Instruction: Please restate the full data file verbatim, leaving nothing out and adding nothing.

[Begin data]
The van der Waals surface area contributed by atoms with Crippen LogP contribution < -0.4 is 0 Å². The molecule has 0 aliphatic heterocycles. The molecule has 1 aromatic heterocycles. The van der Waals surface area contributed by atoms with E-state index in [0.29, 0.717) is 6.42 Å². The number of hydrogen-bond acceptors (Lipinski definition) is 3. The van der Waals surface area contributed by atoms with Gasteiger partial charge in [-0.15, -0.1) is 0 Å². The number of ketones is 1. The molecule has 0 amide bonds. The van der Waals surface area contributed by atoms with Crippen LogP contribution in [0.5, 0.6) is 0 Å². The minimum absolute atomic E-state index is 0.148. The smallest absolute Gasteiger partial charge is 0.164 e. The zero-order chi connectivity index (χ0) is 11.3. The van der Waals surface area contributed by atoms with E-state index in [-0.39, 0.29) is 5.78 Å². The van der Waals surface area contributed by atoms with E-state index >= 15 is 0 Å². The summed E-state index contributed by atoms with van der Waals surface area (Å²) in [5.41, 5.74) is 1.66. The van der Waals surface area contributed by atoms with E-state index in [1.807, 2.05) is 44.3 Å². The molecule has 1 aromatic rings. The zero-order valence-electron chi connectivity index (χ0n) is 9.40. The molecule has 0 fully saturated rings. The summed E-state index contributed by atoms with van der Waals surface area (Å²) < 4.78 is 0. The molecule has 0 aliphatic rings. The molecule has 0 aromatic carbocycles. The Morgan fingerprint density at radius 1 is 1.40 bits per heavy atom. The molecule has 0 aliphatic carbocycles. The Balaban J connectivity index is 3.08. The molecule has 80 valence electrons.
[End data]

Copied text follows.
The van der Waals surface area contributed by atoms with Crippen LogP contribution < -0.4 is 0 Å². The molecule has 0 aliphatic heterocycles. The molecule has 1 aromatic heterocycles. The van der Waals surface area contributed by atoms with E-state index in [0.29, 0.717) is 6.42 Å². The number of hydrogen-bond acceptors (Lipinski definition) is 3. The van der Waals surface area contributed by atoms with Gasteiger partial charge in [-0.15, -0.1) is 0 Å². The number of ketones is 1. The molecule has 0 amide bonds. The van der Waals surface area contributed by atoms with Crippen LogP contribution in [0.5, 0.6) is 0 Å². The minimum absolute atomic E-state index is 0.148. The smallest absolute Gasteiger partial charge is 0.164 e. The zero-order chi connectivity index (χ0) is 11.3. The van der Waals surface area contributed by atoms with E-state index in [-0.39, 0.29) is 5.78 Å². The van der Waals surface area contributed by atoms with E-state index >= 15 is 0 Å². The summed E-state index contributed by atoms with van der Waals surface area (Å²) in [5.41, 5.74) is 1.66. The van der Waals surface area contributed by atoms with E-state index in [1.807, 2.05) is 44.3 Å². The molecule has 1 aromatic rings. The zero-order valence-electron chi connectivity index (χ0n) is 9.40. The molecule has 0 fully saturated rings. The summed E-state index contributed by atoms with van der Waals surface area (Å²) < 4.78 is 0. The molecule has 0 aliphatic rings. The molecule has 0 aromatic carbocycles. The Morgan fingerprint density at radius 1 is 1.40 bits per heavy atom. The molecule has 0 aliphatic carbocycles. The Balaban J connectivity index is 3.08. The molecule has 80 valence electrons.